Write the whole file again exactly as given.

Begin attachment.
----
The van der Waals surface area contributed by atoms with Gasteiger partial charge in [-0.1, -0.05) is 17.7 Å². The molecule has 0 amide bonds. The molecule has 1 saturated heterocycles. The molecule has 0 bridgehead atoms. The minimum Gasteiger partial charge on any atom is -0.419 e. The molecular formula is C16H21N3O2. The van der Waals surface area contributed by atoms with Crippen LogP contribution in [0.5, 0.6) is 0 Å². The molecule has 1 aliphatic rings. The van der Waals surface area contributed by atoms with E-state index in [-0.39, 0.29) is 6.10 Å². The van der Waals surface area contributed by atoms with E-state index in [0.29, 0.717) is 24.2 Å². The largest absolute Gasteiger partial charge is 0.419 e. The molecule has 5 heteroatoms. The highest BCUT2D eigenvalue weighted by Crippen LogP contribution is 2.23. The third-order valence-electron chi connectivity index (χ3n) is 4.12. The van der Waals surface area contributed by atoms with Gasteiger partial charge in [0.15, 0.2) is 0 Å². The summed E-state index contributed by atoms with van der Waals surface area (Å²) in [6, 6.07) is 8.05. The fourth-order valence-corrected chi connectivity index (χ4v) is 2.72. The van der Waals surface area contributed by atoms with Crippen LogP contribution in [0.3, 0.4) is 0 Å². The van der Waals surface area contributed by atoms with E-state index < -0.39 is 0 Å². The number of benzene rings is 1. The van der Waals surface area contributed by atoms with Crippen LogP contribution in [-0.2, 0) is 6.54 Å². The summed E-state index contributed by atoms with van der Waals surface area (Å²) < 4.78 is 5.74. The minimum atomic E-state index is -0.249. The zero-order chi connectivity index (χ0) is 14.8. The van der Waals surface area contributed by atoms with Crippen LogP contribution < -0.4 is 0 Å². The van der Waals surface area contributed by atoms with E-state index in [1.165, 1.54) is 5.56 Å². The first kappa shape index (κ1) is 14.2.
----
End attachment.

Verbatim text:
The van der Waals surface area contributed by atoms with Gasteiger partial charge in [-0.1, -0.05) is 17.7 Å². The molecule has 0 amide bonds. The molecule has 1 saturated heterocycles. The molecule has 0 bridgehead atoms. The minimum Gasteiger partial charge on any atom is -0.419 e. The molecular formula is C16H21N3O2. The van der Waals surface area contributed by atoms with Crippen LogP contribution in [0.5, 0.6) is 0 Å². The molecule has 1 aliphatic rings. The van der Waals surface area contributed by atoms with E-state index in [-0.39, 0.29) is 6.10 Å². The van der Waals surface area contributed by atoms with E-state index in [0.29, 0.717) is 24.2 Å². The largest absolute Gasteiger partial charge is 0.419 e. The molecule has 5 heteroatoms. The highest BCUT2D eigenvalue weighted by Crippen LogP contribution is 2.23. The third-order valence-electron chi connectivity index (χ3n) is 4.12. The van der Waals surface area contributed by atoms with Gasteiger partial charge in [0.15, 0.2) is 0 Å². The summed E-state index contributed by atoms with van der Waals surface area (Å²) in [6, 6.07) is 8.05. The fourth-order valence-corrected chi connectivity index (χ4v) is 2.72. The van der Waals surface area contributed by atoms with Crippen LogP contribution in [0.3, 0.4) is 0 Å². The van der Waals surface area contributed by atoms with E-state index < -0.39 is 0 Å². The number of benzene rings is 1. The van der Waals surface area contributed by atoms with Crippen LogP contribution in [-0.2, 0) is 6.54 Å². The summed E-state index contributed by atoms with van der Waals surface area (Å²) < 4.78 is 5.74. The minimum atomic E-state index is -0.249. The zero-order chi connectivity index (χ0) is 14.8. The van der Waals surface area contributed by atoms with Crippen LogP contribution < -0.4 is 0 Å². The van der Waals surface area contributed by atoms with E-state index in [1.165, 1.54) is 5.56 Å². The first kappa shape index (κ1) is 14.2.